If you suffer from allergies, you may wonder if you’ve inherited the condition from your parents, or if it is possible that you could be responsible for passing an allergy on to your children. The answer is unfortunately yes, in fact most allergies are inherited. When one parent has an allergy, the child has a 50% risk of also having one. When both parents are allergic, this risk increases to 75%. However, although parents may pass on the tendency to be allergic, children may not inherit an allergy to the exact same allergen.
However, the reasons why a person develops an allergy are not completely understood. Several factors, other than the heredity risk factor, are thought to be involved. This means that although a family history of allergies in a parent or sibling is a significant risk factor, there are other environmental factors that are also implicated.
Some risk factors can be modified and doing so may help to minimise the risk of your child developing allergies. Risk factors that may cause allergies to develop include:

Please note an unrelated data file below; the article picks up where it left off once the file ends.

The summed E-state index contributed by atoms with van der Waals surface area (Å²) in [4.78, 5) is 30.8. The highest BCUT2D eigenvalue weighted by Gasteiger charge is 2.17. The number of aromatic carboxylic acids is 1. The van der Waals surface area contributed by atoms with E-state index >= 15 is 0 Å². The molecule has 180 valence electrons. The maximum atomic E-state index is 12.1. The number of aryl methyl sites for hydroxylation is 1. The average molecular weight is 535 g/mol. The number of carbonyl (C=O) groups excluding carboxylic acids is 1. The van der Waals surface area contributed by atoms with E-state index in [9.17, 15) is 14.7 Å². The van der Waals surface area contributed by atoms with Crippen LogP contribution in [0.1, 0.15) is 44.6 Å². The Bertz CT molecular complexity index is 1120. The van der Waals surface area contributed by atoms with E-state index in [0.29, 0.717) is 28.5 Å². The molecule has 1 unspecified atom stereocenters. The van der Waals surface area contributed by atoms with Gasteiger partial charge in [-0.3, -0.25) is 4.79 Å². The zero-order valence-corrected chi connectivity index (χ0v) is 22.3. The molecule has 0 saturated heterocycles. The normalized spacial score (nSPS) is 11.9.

- Dietary factors, such as introducing your baby to cow’s milk, soy milk formula or solid foods before three to four months of age.
- Having a spring birth month. Babies born during this time of the year have a higher risk of developing seasonal allergic rhinitis, or hayfever.
- Passive exposure to cigarette smoke also increases a child’s risk of developing allergic respiratory symptoms.
As a parent, there are things you can do to minimise the risk of your baby developing allergies.
These include avoiding smoking when pregnant and not smoking in the presence of the child once they are born. Breastfeeding has been shown to decrease the risk of allergies in early childhood and where possible, babies should be breastfed for at least six months. However, even with these steps in place, a high risk child may still develop allergies, including hayfever.
Reference: 1. Merck Manual Consumer Version (Accessed 6 march 2018)